Leading with Safe Uncertainty® provides a mindset to move from a world of problems, that demand speed, analysis and elimination of uncertainty to solve – to a world of dilemmas, that demand patience, sense-making and an engagement with uncertainty. The LWSU concept provides a framework for leaders and teams to think, reflect and act upon the dilemmas they face at work. The practical application of Safe Uncertainty also acts as a catalyst to shift mindset and culture. At the heart of LWSU is the belief that our mandate as leaders is to create an environment of psychological safety in which individuals can flourish. Research has shown that this feeling of safety also brings improvements in business performance; increased engagement, innovation and creativity – allowing employees to learn from mistakes Leading with Safe Uncertainty® operates at an individual, team and organisational level; it provides a diagnostic tool, a way of thinking for leadership teams and a framework for cultural shifts. Designed to integrate with a wide range of developmental frameworks and techniques, LWSU provides an overarching route map for sustainable business performance.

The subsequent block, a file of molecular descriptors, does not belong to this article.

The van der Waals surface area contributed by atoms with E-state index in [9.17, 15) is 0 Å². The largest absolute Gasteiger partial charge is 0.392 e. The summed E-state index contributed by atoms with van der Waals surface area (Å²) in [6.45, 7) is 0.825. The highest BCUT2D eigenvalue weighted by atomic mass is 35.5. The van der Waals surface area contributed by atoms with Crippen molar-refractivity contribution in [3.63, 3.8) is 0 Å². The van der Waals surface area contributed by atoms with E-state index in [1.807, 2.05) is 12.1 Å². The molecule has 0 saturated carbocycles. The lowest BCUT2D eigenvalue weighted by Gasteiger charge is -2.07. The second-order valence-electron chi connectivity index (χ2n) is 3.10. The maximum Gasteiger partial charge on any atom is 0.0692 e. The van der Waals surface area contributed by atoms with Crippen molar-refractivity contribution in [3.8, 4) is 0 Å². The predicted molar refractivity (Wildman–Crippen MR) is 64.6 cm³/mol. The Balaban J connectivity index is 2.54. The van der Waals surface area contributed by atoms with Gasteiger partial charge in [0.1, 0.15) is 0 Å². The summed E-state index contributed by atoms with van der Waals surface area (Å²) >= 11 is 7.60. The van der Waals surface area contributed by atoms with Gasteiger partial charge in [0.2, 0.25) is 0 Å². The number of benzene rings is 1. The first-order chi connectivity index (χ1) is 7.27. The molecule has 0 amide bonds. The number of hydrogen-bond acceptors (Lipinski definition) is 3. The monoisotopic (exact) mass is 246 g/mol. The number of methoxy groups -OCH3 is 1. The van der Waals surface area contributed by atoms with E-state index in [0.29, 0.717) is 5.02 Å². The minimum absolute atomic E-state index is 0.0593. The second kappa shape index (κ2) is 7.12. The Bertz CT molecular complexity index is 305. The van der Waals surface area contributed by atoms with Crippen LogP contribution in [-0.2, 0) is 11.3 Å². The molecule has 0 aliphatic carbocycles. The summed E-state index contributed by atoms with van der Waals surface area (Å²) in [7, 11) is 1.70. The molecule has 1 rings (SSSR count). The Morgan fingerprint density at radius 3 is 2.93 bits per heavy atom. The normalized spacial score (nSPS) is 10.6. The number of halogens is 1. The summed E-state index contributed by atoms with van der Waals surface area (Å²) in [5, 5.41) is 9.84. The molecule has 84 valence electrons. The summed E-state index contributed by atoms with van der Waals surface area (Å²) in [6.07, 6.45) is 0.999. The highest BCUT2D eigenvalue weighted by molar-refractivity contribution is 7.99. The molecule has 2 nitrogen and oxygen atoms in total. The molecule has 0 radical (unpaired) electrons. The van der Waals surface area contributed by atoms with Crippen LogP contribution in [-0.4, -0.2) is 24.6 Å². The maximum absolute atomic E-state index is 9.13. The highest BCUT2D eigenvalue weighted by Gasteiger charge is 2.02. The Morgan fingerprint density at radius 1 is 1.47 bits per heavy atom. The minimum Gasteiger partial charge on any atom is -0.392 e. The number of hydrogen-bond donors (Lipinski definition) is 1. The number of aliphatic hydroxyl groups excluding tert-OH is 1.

Practical Application

Barry Mason proposed that safe, unsafe, certain and uncertain could be illustrated as four quadrants. To illustrate the LWSU concept, we reviewed the quadrants based on our experience of working with corporate organisations at all stages of growth, consolidation and change. We outlined the organisational characteristics that we felt would manifest in each of the four quadrants for safe uncertainty:

Organisational Operating environments